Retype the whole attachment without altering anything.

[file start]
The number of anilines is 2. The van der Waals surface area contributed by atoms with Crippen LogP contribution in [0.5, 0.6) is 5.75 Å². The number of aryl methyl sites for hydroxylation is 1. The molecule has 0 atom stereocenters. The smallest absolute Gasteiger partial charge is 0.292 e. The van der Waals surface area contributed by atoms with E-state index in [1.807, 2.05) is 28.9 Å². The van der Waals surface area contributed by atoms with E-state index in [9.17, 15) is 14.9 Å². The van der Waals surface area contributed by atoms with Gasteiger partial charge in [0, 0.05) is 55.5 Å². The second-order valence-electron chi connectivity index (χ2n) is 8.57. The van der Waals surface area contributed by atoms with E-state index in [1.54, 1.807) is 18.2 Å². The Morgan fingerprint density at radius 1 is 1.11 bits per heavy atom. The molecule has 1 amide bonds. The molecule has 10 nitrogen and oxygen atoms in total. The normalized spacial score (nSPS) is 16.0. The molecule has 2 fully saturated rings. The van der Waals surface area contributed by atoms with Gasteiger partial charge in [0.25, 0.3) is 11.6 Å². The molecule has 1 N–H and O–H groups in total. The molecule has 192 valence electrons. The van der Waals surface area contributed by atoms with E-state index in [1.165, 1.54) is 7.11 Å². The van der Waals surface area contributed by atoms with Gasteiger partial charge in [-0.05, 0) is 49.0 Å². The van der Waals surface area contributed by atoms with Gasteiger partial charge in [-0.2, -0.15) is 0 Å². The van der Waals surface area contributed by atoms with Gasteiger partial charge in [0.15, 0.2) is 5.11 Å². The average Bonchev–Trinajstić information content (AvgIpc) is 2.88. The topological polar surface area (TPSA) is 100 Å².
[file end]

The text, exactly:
The number of anilines is 2. The van der Waals surface area contributed by atoms with Crippen LogP contribution in [0.5, 0.6) is 5.75 Å². The number of aryl methyl sites for hydroxylation is 1. The molecule has 0 atom stereocenters. The smallest absolute Gasteiger partial charge is 0.292 e. The van der Waals surface area contributed by atoms with E-state index in [1.807, 2.05) is 28.9 Å². The van der Waals surface area contributed by atoms with E-state index in [9.17, 15) is 14.9 Å². The van der Waals surface area contributed by atoms with Gasteiger partial charge in [0, 0.05) is 55.5 Å². The second-order valence-electron chi connectivity index (χ2n) is 8.57. The van der Waals surface area contributed by atoms with E-state index in [1.54, 1.807) is 18.2 Å². The Morgan fingerprint density at radius 1 is 1.11 bits per heavy atom. The molecule has 1 amide bonds. The molecule has 10 nitrogen and oxygen atoms in total. The normalized spacial score (nSPS) is 16.0. The molecule has 2 fully saturated rings. The van der Waals surface area contributed by atoms with Gasteiger partial charge in [0.25, 0.3) is 11.6 Å². The molecule has 1 N–H and O–H groups in total. The molecule has 192 valence electrons. The van der Waals surface area contributed by atoms with E-state index in [1.165, 1.54) is 7.11 Å². The van der Waals surface area contributed by atoms with Gasteiger partial charge in [-0.05, 0) is 49.0 Å². The van der Waals surface area contributed by atoms with Gasteiger partial charge in [-0.2, -0.15) is 0 Å². The van der Waals surface area contributed by atoms with Gasteiger partial charge in [0.15, 0.2) is 5.11 Å². The average Bonchev–Trinajstić information content (AvgIpc) is 2.88. The topological polar surface area (TPSA) is 100 Å².